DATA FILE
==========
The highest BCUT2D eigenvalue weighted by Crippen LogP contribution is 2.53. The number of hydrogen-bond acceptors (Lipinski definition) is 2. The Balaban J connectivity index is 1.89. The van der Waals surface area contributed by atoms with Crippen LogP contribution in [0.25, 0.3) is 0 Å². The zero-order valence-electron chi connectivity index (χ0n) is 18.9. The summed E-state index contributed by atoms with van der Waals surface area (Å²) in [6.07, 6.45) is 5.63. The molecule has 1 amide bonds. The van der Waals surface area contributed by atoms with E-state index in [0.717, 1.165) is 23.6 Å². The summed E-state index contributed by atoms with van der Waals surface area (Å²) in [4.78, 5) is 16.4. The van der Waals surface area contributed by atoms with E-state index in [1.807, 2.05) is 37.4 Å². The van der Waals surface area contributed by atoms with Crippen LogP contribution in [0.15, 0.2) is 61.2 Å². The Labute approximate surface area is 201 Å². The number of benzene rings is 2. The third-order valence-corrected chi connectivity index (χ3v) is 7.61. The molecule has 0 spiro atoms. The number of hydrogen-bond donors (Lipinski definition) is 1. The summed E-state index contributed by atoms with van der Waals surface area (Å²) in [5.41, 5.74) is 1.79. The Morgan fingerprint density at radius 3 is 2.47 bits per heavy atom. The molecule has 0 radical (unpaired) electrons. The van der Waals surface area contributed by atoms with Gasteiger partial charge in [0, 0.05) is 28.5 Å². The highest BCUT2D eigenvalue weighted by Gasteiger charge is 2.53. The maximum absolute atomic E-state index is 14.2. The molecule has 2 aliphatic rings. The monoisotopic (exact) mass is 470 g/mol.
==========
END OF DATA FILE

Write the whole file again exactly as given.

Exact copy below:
The highest BCUT2D eigenvalue weighted by Crippen LogP contribution is 2.53. The number of hydrogen-bond acceptors (Lipinski definition) is 2. The Balaban J connectivity index is 1.89. The van der Waals surface area contributed by atoms with Crippen LogP contribution in [0.25, 0.3) is 0 Å². The zero-order valence-electron chi connectivity index (χ0n) is 18.9. The summed E-state index contributed by atoms with van der Waals surface area (Å²) in [6.07, 6.45) is 5.63. The molecule has 1 amide bonds. The van der Waals surface area contributed by atoms with E-state index in [0.717, 1.165) is 23.6 Å². The summed E-state index contributed by atoms with van der Waals surface area (Å²) in [4.78, 5) is 16.4. The van der Waals surface area contributed by atoms with E-state index in [1.807, 2.05) is 37.4 Å². The van der Waals surface area contributed by atoms with Crippen LogP contribution in [0.15, 0.2) is 61.2 Å². The Labute approximate surface area is 201 Å². The number of benzene rings is 2. The third-order valence-corrected chi connectivity index (χ3v) is 7.61. The molecule has 0 spiro atoms. The number of hydrogen-bond donors (Lipinski definition) is 1. The summed E-state index contributed by atoms with van der Waals surface area (Å²) in [5.41, 5.74) is 1.79. The Morgan fingerprint density at radius 3 is 2.47 bits per heavy atom. The molecule has 0 radical (unpaired) electrons. The van der Waals surface area contributed by atoms with Gasteiger partial charge in [0, 0.05) is 28.5 Å². The highest BCUT2D eigenvalue weighted by Gasteiger charge is 2.53. The maximum absolute atomic E-state index is 14.2. The molecule has 2 aliphatic rings. The monoisotopic (exact) mass is 470 g/mol.